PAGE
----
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I've written and rolled out to a customer an app that uses NetTcpBinding for communicaions.

I've got a server app which accepts subscription requests from clients, then pushes data to the clients.

The client is seeing an issue on site where the once the server has 5 clients connected to it it refuses any more.

Has anyone seen this kind of behaviour before? Does anyone know what might be causing this? It works perfectly for less users.

I'm attempting to diagnose this myself at the moment but I'm new to WCF so I was wondering if there was some common solution to this kind of problem?

I get the following stack trace (Sanitzes to remove client name and product name):

2009-09-30 13:03:16,308 [1] ERROR [(null)] - Failed to subscribe to the VDN server, there was no server listening for connections at the configured URI
System.ServiceModel.EndpointNotFoundException: Could not connect to net.tcp://server:4000/VDNService. The connection attempt lasted for a time span of 00:00:01.0312236. TCP error code 10061: No connection could be made because the target machine actively refused it 10.65.1.42:4000.  ---> System.Net.Sockets.SocketException: No connection could be made because the target machine actively refused it 10.65.1.42:4000
   at System.Net.Sockets.Socket.DoConnect(EndPoint endPointSnapshot, SocketAddress socketAddress)
   at System.Net.Sockets.Socket.Connect(EndPoint remoteEP)
   at System.ServiceModel.Channels.SocketConnectionInitiator.Connect(Uri uri, TimeSpan timeout)
   --- End of inner exception stack trace ---

Server stack trace: 
   at System.ServiceModel.Channels.SocketConnectionInitiator.Connect(Uri uri, TimeSpan timeout)
   at System.ServiceModel.Channels.BufferedConnectionInitiator.Connect(Uri uri, TimeSpan timeout)
   at System.ServiceModel.Channels.ConnectionPoolHelper.EstablishConnection(TimeSpan timeout)
   at System.ServiceModel.Channels.ClientFramingDuplexSessionChannel.OnOpen(TimeSpan timeout)
   at System.ServiceModel.Channels.CommunicationObject.Open(TimeSpan timeout)
   at System.ServiceModel.Channels.ServiceChannel.OnOpen(TimeSpan timeout)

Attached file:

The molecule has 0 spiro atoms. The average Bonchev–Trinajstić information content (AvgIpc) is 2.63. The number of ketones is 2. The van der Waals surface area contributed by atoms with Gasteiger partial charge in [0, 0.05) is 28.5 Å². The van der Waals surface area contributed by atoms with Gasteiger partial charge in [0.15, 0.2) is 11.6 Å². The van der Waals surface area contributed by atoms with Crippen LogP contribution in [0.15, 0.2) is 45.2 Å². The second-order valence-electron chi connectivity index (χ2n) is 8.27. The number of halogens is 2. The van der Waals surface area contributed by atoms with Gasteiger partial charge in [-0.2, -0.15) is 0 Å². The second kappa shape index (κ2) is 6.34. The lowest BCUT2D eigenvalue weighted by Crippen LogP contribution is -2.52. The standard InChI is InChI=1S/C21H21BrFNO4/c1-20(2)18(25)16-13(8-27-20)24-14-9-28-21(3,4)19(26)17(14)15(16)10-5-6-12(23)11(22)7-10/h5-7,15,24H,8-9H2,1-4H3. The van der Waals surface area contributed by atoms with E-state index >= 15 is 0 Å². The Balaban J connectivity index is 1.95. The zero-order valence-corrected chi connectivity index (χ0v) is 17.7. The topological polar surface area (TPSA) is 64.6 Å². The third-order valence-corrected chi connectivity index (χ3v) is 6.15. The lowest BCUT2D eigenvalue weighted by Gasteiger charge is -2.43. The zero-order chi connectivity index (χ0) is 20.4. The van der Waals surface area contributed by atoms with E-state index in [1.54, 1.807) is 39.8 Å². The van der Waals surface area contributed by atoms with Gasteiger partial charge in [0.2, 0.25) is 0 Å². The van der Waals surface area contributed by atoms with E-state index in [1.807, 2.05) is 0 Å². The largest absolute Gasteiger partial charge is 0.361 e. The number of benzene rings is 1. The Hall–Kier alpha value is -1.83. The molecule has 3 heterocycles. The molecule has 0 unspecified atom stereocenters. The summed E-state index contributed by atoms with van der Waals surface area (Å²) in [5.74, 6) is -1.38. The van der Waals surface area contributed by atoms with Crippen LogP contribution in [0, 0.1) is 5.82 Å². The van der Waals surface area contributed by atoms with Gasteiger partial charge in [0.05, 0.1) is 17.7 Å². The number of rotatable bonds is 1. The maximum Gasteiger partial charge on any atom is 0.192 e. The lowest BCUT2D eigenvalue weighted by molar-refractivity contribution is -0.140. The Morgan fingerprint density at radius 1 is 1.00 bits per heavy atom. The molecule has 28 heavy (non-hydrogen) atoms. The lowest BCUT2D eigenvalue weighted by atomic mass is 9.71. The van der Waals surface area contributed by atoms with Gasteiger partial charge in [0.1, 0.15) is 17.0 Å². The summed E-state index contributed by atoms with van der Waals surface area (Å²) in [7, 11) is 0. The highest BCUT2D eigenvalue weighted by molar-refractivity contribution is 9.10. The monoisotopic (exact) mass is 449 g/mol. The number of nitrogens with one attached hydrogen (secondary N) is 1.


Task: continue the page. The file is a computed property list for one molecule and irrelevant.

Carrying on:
at System.ServiceModel.Channels.CommunicationObject.Open(TimeSpan timeout)
   at System.ServiceModel.Channels.ServiceChannel.CallOpenOnce.System.ServiceModel.Channels.ServiceChannel.ICallOnce.Call(ServiceChannel channel, TimeSpan timeout)
   at System.ServiceModel.Channels.ServiceChannel.CallOnceManager.CallOnce(TimeSpan timeout, CallOnceManager cascade)
   at System.ServiceModel.Channels.ServiceChannel.EnsureOpened(TimeSpan timeout)
   at System.ServiceModel.Channels.ServiceChannel.Call(String action, Boolean oneway, ProxyOperationRuntime operation, Object[] ins, Object[] outs, TimeSpan timeout)
   at System.ServiceModel.Channels.ServiceChannel.Call(String action, Boolean oneway, ProxyOperationRuntime operation, Object[] ins, Object[] outs)
   at System.ServiceModel.Channels.ServiceChannelProxy.InvokeService(IMethodCallMessage methodCall, ProxyOperationRuntime operation)
   at System.ServiceModel.Channels.ServiceChannelProxy.Invoke(IMessage message)

Exception rethrown at [0]: 
   at System.Runtime.Remoting.Proxies.RealProxy.HandleReturnMessage(IMessage reqMsg, IMessage retMsg)
   at System.Runtime.Remoting.Proxies.RealProxy.PrivateInvoke(MessageData& msgData, Int32 type)
   at ClientLib.IServer.Subscribe(List`1 groups)
   at ClientLib.Client.Subscribe(List`1 groupNames)
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1 Answer 1

up vote 4 down vote accepted

A few questions up front:

  • On your server side, what does you config look like?
  • What OS is the server running under? (some OS versions/editions have limitations)
  • How are you hosting your WCF service on that server? (IIS vs. self-hosting)

You can basically tweak the number of concurrent connections using the ServiceThrottling behavior, and you can define

  • maximum number of concurrent calls
  • maximum number of concurrent sessions (including TCP/IP transport sessions)
  • maximum number of service class instances

To configure, try this:

<serviceBehaviors>
    <behavior name="throttledService">
      <serviceThrottling 
          maxConcurrentCalls="10"
          maxConcurrentInstances="10"
          maxConcurrentSessions="10"/>
    </behavior>

and of course, your service configuration will then have to reference that behavior configuration.

None of those default to 5, though :-( But in your case, I'd try to crank up all the settings to 25 or something and just see if that makes any difference, and then tweak to your needs (and monitor the server's CPU and memory load!).

Marc

UPDATE:
You can definitely also do this in code - something like this (on the server side, where you instantiate your ServiceHost class, if you self-host):

using (ServiceHost host = new ServiceHost(typeof(MyWCFService)))
{
    ServiceThrottlingBehavior stb = new ServiceThrottlingBehavior();
    stb.MaxConcurrentCalls = 25;
    stb.MaxConcurrentInstances = 25;
    stb.MaxConcurrentSessions = 25;

    host.Description.Behaviors.Add(stb);

    host.Open();

    ...
}
share|improve this answer
    
There is no WCF config file for this application as I hand coded the WCF component based on a tutorial. I'll have a look to see if there might be a way to change these variables in code. –  Omar Kooheji Oct 5 '09 at 10:42
    
The binding has a MaxConnections property which I'm goping to try. Thanks for your help. –  Omar Kooheji Oct 5 '09 at 10:58
    
OK but are you self-hosting (console app, NT Service) or hosting in IIS? –  marc_s Oct 5 '09 at 11:49
    
It's in a self hosted NT service running on windows Server 2003 R2 SP2 Standard edition. –  Omar Kooheji Oct 7 '09 at 11:08

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